1) Why did you decide to get into this industry?
I have always enjoyed telling stories, and I began my career in journalism, writing stories about real people and real issues. After ten years as a reporter, I was looking for a new challenge and at that time TV documentary / factual series were starting to really boom in Canada, so I decided to give this genre a shot. I’ve never regretted that decision as I enjoy all aspects of making documentary TV series, from working with the cast and camera people in the field, to running the post-production department and collaborating with story editors and editors. In documentary series like Jade Fever we get to follow intriguing people, with really unique but tough jobs, and watch how they rise to each challenge, and deal with every success and failure along the way. It’s also taken me to remote places like Jade City, BC, nestled in the Cassiar Mountains near the Yukon Border, where bears, moose and caribou wander; and the Two Mile Jade Mine, a five hour trek from Jade City on a rugged and winding dirt trail that takes you high above the treeline into wilderness teaming with pristine lakes, rushing rivers and gorgeous vistas.
2) What’s a defining moment in your life?
It would have to be my first job as a showrunner on a documentary series, History Television’s Yukon Gold. It’s always scary and invigorating at the same time when you do something you haven’t done before. This series followed four different remote mining camps in the Yukon, so I had to keep track of a lot of different characters and stories, and field crews spread out across the territory. As a ten-part one hour series, it also meant I was in charge of a huge team in post-production so a lot of balls to keep in the air at once. The series took me to Dawson City for the first time, a unique little gold rush town filled with so much history and the most interesting people I’ve ever met! It wasn’t easy but it was definitely a rewarding experience, and it led me down the path to where I am now, showrunning season six of Jade Fever.
3) What is your biggest concern with the future?
As a freelancer I think it’s a common feeling to worry about where your next job will come from. Will there be more doc series greenlit in Vancouver in the next few years? Could work dry up? But I think that while the television landscape is changing, there will always be a need for storytellers, we just may have to adapt as the medium changes.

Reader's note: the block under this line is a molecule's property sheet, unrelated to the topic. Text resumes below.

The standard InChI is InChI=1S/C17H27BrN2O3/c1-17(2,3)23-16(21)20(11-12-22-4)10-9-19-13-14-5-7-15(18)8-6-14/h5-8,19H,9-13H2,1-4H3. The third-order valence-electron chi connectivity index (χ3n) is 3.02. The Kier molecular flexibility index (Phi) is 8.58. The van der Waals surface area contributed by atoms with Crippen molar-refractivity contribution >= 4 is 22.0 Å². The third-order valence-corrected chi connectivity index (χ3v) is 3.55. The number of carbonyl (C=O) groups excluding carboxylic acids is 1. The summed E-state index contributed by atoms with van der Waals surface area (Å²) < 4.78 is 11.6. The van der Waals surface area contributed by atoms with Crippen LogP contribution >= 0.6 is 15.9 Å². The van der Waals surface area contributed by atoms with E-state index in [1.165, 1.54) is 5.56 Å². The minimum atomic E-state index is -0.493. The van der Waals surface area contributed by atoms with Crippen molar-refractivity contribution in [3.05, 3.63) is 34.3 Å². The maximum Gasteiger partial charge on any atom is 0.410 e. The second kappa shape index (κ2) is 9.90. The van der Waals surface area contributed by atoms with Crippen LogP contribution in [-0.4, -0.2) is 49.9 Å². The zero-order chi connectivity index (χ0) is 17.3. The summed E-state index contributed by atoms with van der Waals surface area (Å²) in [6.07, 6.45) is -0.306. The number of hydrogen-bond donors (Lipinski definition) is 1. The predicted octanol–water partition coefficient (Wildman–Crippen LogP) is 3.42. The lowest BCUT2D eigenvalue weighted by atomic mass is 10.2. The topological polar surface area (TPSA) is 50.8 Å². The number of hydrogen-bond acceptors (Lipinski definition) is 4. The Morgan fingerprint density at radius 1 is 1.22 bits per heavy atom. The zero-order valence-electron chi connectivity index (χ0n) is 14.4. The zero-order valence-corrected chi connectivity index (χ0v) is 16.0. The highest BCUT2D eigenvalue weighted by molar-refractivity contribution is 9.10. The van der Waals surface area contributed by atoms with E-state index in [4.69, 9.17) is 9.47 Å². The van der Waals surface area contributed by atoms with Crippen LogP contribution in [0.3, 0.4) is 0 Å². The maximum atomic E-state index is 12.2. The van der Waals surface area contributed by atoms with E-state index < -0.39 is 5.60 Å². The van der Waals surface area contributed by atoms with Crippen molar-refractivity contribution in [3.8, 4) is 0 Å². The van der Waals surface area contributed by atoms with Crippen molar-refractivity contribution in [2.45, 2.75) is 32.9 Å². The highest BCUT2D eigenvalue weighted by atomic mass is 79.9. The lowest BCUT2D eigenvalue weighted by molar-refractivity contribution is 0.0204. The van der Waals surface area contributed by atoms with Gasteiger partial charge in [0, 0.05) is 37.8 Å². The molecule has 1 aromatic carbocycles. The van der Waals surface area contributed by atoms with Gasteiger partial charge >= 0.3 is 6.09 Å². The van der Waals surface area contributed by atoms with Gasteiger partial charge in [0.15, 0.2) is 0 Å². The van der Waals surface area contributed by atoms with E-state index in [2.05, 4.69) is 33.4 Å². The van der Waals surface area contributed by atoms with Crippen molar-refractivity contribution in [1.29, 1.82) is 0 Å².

4) What is a successful moment in your career so far?
One of my most recent successes is when Discovery green-lit season six of Jade Fever, which is currently airing. A lot of doc series in Canada don’t make it to five seasons, never mind six, and I think it’s a tribute to our cast, Claudia and Robin Bunce and the Jade City mining crew, combined with the hard work of a talented team in the field and in post who together have made the series such a success. It’s rewarding to know that audiences have hung in there over the years and keep coming back wanting to find out what happens next.
5) What advice do you have for other women in the industry?
Keep following your dreams. Sometimes you feel like giving up or it’s not worth fighting for what you want, but keep at it. If you work hard and keep your eye on the prize, you will have a rewarding career. Don’t let one mistake or failure stop you. Some good advice once given to me: people don’t necessarily know your goals and aspirations unless you tell them. Don’t assume that they know you want that promotion or are vying for that bigger job. You have to speak out and tell the higher ups what you want to do next, or what help you need to move to the next level. Sometimes we don’t speak out about our ambitions enough.
6) What, if anything, do you collect?
I do like to keep little mementos from shows I’ve worked on. For example, a certificate I got in Dawson City when I did the infamous “Sourtoe Cocktail” at the Downtown Hotel (a shot of whiskey with a mummified human toe as the garnish!) while shootingYukon Gold, and a piece of polished jade that Claudia Bunce’s father Steve gave me while we were shooting season five of Jade Fever.
7) What are you working on next? In addition, if people want to find out more about you, where can they find you on social media?
You can find me on LinkedIn. As for what’s next – I’m currently directing and producing my first one-off documentary. It’s still in development but I’m making a demo to secure additional funding and potentially a broadcaster. Season six of Jade Fever is currently airing on Discovery and we’ve all got our fingers crossed, hoping it gets renewed and we’ll be back shooting in beautiful Northern B.C. come June!
Jade Fever is also on social media @jadefevertv.
Cheryl IMDB: https://www.imdb.com/name/nm2356285/